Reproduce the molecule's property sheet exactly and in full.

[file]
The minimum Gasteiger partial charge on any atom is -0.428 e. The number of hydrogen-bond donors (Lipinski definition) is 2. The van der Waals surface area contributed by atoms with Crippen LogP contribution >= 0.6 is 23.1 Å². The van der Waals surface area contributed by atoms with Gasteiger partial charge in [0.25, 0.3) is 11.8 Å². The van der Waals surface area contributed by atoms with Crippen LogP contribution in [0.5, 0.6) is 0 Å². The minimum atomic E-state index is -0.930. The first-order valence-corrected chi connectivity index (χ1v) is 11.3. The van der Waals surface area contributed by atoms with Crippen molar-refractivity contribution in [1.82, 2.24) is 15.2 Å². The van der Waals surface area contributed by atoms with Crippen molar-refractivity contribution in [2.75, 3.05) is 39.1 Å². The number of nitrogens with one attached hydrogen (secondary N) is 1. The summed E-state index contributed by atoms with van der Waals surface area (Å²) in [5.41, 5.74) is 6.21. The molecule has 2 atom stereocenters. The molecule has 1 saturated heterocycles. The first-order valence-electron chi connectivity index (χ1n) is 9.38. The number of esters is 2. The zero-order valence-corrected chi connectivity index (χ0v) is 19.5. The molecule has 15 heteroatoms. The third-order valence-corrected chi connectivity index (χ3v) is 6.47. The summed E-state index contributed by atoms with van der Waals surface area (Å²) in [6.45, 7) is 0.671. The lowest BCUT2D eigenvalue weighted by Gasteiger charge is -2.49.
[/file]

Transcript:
The minimum Gasteiger partial charge on any atom is -0.428 e. The number of hydrogen-bond donors (Lipinski definition) is 2. The van der Waals surface area contributed by atoms with Crippen LogP contribution >= 0.6 is 23.1 Å². The van der Waals surface area contributed by atoms with Gasteiger partial charge in [0.25, 0.3) is 11.8 Å². The van der Waals surface area contributed by atoms with Crippen LogP contribution in [0.5, 0.6) is 0 Å². The minimum atomic E-state index is -0.930. The first-order valence-corrected chi connectivity index (χ1v) is 11.3. The van der Waals surface area contributed by atoms with Crippen molar-refractivity contribution in [1.82, 2.24) is 15.2 Å². The van der Waals surface area contributed by atoms with Crippen molar-refractivity contribution in [2.75, 3.05) is 39.1 Å². The number of nitrogens with one attached hydrogen (secondary N) is 1. The summed E-state index contributed by atoms with van der Waals surface area (Å²) in [5.41, 5.74) is 6.21. The molecule has 2 atom stereocenters. The molecule has 1 saturated heterocycles. The first-order valence-electron chi connectivity index (χ1n) is 9.38. The number of esters is 2. The zero-order valence-corrected chi connectivity index (χ0v) is 19.5. The molecule has 15 heteroatoms. The third-order valence-corrected chi connectivity index (χ3v) is 6.47. The summed E-state index contributed by atoms with van der Waals surface area (Å²) in [6.45, 7) is 0.671. The lowest BCUT2D eigenvalue weighted by Gasteiger charge is -2.49.